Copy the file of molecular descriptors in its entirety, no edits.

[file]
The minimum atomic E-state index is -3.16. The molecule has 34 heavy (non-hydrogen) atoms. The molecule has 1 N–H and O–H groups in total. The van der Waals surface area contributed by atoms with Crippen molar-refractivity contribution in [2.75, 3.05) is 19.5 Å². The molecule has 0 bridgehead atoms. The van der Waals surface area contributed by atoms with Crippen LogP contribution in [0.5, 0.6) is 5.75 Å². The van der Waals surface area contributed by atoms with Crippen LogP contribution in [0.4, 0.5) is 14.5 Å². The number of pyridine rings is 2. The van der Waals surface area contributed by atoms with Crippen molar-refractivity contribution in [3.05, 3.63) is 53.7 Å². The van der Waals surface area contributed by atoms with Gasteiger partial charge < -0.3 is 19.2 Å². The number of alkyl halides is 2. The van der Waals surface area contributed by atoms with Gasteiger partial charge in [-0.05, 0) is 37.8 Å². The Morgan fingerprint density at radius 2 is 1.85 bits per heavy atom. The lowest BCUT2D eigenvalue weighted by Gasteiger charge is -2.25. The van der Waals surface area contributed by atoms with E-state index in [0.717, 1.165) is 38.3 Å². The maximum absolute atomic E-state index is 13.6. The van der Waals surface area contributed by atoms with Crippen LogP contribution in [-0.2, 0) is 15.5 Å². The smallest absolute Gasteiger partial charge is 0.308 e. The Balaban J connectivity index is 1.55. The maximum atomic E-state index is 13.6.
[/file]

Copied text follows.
The minimum atomic E-state index is -3.16. The molecule has 34 heavy (non-hydrogen) atoms. The molecule has 1 N–H and O–H groups in total. The van der Waals surface area contributed by atoms with Crippen molar-refractivity contribution in [2.75, 3.05) is 19.5 Å². The molecule has 0 bridgehead atoms. The van der Waals surface area contributed by atoms with Crippen LogP contribution in [0.5, 0.6) is 5.75 Å². The van der Waals surface area contributed by atoms with Crippen LogP contribution in [0.4, 0.5) is 14.5 Å². The number of pyridine rings is 2. The van der Waals surface area contributed by atoms with Crippen molar-refractivity contribution in [3.05, 3.63) is 53.7 Å². The van der Waals surface area contributed by atoms with Gasteiger partial charge < -0.3 is 19.2 Å². The number of alkyl halides is 2. The van der Waals surface area contributed by atoms with Gasteiger partial charge in [-0.05, 0) is 37.8 Å². The Morgan fingerprint density at radius 2 is 1.85 bits per heavy atom. The lowest BCUT2D eigenvalue weighted by Gasteiger charge is -2.25. The van der Waals surface area contributed by atoms with E-state index in [0.717, 1.165) is 38.3 Å². The maximum absolute atomic E-state index is 13.6. The van der Waals surface area contributed by atoms with Crippen LogP contribution in [-0.2, 0) is 15.5 Å². The smallest absolute Gasteiger partial charge is 0.308 e. The Balaban J connectivity index is 1.55. The maximum atomic E-state index is 13.6.